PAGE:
permanent memorials on the spots where they were perpetrated; their own, they have forgotten, and so have perhaps the descendants of those who were the objects thereof, though they are recorded in history.
Again see History of the Siege of Delhi quoted by Savarkar in his "War of Indian Independence," p. 111, by an officer who served there, how, on the way from Umbala to Delhi, thousands were placed before a court martial in rows after rows and condemned to be hanged or shot. In some places cow's flesh was forced by spears and bayonets into the mouths of the condemned. (All Hindus abhor cow's flesh and would rather die than eat it.)
See Charles Ball's Indian Mutiny, vol. I, p. 257. "One trip I enjoyed amazingly; we got on board a steamer with a gun, while the Sikhs and the fusiliers marched up to the city. We steamed up throwing shots right and left till we got up to the bad places, when we went on the shore and peppered away with our guns, my old double-barrel bringing down several niggers. So thirsty for vengeance I was. We fired the places right and left and the flames shot up to the heavens as they spread, fanned by the breeze, showing that the day of vengeance had fallen on the treacherous villains. Every day we had expeditions to burn and destroy disaffected villages and we had taken our revenge. I have been appointed the chief of a commission for the trial of all natives charged with offences against the Government and persons. Day by day, we have strung up eight or ten men. We have the power of life in our hands and, I assure you, we spare not. A very summary trial is all that takes place. The condemned culprit is placed under a tree, with a rope around his neck, on the top of a carriage, and when it is pulled off he swings."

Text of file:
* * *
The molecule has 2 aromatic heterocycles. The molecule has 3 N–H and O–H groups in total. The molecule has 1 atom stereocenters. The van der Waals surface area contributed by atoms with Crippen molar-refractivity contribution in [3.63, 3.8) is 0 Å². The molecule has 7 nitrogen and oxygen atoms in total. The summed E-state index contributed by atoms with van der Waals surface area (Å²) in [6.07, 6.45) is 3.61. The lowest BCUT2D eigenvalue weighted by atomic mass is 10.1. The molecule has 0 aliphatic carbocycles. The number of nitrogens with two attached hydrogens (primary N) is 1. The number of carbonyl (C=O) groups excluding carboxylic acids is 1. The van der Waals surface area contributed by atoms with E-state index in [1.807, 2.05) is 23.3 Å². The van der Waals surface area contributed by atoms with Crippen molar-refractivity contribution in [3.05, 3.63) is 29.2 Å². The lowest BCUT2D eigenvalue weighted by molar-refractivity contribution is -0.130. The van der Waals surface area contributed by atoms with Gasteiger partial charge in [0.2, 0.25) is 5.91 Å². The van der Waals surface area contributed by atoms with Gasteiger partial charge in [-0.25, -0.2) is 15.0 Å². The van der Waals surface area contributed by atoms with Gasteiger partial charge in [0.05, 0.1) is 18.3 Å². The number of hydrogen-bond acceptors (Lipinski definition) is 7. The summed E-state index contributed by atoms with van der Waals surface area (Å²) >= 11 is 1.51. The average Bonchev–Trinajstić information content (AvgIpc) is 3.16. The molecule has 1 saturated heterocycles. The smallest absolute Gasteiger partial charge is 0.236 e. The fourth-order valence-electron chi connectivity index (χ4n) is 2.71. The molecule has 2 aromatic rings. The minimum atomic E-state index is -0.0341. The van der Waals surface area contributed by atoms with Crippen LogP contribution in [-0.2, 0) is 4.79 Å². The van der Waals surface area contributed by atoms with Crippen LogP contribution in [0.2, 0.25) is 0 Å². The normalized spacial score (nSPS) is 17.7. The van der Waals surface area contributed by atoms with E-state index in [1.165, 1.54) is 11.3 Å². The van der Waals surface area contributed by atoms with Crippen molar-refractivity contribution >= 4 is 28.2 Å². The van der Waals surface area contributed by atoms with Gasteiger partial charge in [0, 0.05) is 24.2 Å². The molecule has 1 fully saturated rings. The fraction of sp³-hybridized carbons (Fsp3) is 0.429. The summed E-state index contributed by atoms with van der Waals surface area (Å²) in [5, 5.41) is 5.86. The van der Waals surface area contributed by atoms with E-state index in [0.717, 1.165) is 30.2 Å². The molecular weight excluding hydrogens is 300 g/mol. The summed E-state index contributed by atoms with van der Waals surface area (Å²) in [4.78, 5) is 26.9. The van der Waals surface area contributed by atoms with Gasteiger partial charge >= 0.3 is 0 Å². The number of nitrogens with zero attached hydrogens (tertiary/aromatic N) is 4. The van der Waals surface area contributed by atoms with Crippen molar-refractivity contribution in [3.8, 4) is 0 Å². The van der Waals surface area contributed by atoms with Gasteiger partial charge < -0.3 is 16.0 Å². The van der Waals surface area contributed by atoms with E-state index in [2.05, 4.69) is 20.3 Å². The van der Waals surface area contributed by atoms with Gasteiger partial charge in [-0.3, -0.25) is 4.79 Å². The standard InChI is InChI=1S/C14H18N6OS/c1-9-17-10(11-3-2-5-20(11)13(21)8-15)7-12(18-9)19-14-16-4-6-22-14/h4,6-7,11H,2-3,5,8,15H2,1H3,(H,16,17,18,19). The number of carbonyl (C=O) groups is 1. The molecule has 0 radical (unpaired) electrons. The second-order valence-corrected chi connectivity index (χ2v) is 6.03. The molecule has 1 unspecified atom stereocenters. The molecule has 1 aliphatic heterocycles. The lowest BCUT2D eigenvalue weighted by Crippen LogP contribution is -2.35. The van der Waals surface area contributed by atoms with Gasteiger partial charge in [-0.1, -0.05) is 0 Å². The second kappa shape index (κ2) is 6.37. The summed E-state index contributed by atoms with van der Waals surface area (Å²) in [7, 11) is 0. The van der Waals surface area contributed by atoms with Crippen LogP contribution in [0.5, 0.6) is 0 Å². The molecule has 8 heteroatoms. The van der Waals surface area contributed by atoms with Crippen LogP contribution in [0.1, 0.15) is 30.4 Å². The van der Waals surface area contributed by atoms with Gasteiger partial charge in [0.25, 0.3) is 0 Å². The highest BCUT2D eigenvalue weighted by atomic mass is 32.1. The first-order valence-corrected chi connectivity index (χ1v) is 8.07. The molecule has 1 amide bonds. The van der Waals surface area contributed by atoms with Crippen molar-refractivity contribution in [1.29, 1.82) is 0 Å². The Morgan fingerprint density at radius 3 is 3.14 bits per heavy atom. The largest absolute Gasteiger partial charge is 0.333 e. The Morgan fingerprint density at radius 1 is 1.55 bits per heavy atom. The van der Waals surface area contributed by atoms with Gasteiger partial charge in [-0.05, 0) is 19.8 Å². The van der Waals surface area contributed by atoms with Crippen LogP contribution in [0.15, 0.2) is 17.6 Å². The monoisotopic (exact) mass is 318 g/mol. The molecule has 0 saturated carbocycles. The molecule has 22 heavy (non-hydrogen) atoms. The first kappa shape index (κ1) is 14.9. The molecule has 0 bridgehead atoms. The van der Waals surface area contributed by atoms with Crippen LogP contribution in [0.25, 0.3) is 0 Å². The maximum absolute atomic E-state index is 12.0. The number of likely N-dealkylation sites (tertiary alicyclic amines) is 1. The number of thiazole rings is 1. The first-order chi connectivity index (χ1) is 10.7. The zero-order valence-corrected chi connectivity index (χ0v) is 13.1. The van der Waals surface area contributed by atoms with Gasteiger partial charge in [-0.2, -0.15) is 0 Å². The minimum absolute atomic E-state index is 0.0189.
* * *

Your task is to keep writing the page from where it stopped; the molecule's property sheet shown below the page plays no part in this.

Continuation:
"In the Punjab, near Ajnala, in a small island, many a Sepoy who had simply fled away from a regiment which was working under the reasonable fear of being disarmed and shot by the Government for suspicion, was hiding himself. Cooper with a loyal body of troops took them prisoner. The entire number, amounting to two hundred and eighty-two, were then conveyed by Cooper to Ajnala. Then came the question what was to be done with them. There was no means of transporting them to a place where they could be tried formally. On the other hand, if they were summarily executed, other regiments and intending rebels might take warning by their fate, and thus, further bloodshed might be prevented. For these reasons, Cooper, fully conscious as he was of the enormous responsibility which he was undertaking, resolved to put